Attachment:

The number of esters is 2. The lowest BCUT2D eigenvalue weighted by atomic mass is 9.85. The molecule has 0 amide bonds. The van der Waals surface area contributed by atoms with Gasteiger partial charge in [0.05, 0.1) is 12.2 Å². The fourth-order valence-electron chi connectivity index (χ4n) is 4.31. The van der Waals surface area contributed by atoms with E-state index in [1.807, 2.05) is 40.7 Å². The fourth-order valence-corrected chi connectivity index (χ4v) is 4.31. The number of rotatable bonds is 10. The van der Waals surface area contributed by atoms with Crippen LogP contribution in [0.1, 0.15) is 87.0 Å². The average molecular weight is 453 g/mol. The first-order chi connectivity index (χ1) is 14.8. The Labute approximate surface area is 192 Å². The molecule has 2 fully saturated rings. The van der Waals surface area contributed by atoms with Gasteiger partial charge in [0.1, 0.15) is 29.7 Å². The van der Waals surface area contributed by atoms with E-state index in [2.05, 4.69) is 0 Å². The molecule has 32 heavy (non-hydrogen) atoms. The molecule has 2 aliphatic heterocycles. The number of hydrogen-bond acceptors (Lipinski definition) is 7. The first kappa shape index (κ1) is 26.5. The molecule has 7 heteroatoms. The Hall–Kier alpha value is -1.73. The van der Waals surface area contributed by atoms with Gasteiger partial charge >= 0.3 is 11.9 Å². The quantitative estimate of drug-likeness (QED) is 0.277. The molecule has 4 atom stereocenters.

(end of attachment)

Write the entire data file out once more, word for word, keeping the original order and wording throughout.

The number of esters is 2. The lowest BCUT2D eigenvalue weighted by atomic mass is 9.85. The molecule has 0 amide bonds. The van der Waals surface area contributed by atoms with Gasteiger partial charge in [0.05, 0.1) is 12.2 Å². The fourth-order valence-electron chi connectivity index (χ4n) is 4.31. The van der Waals surface area contributed by atoms with E-state index in [1.807, 2.05) is 40.7 Å². The fourth-order valence-corrected chi connectivity index (χ4v) is 4.31. The number of rotatable bonds is 10. The van der Waals surface area contributed by atoms with Crippen LogP contribution in [0.1, 0.15) is 87.0 Å². The average molecular weight is 453 g/mol. The first-order chi connectivity index (χ1) is 14.8. The Labute approximate surface area is 192 Å². The molecule has 2 fully saturated rings. The van der Waals surface area contributed by atoms with Gasteiger partial charge in [0.1, 0.15) is 29.7 Å². The van der Waals surface area contributed by atoms with E-state index in [2.05, 4.69) is 0 Å². The molecule has 32 heavy (non-hydrogen) atoms. The molecule has 2 aliphatic heterocycles. The number of hydrogen-bond acceptors (Lipinski definition) is 7. The first kappa shape index (κ1) is 26.5. The molecule has 7 heteroatoms. The Hall–Kier alpha value is -1.73. The van der Waals surface area contributed by atoms with Gasteiger partial charge >= 0.3 is 11.9 Å². The quantitative estimate of drug-likeness (QED) is 0.277. The molecule has 4 atom stereocenters.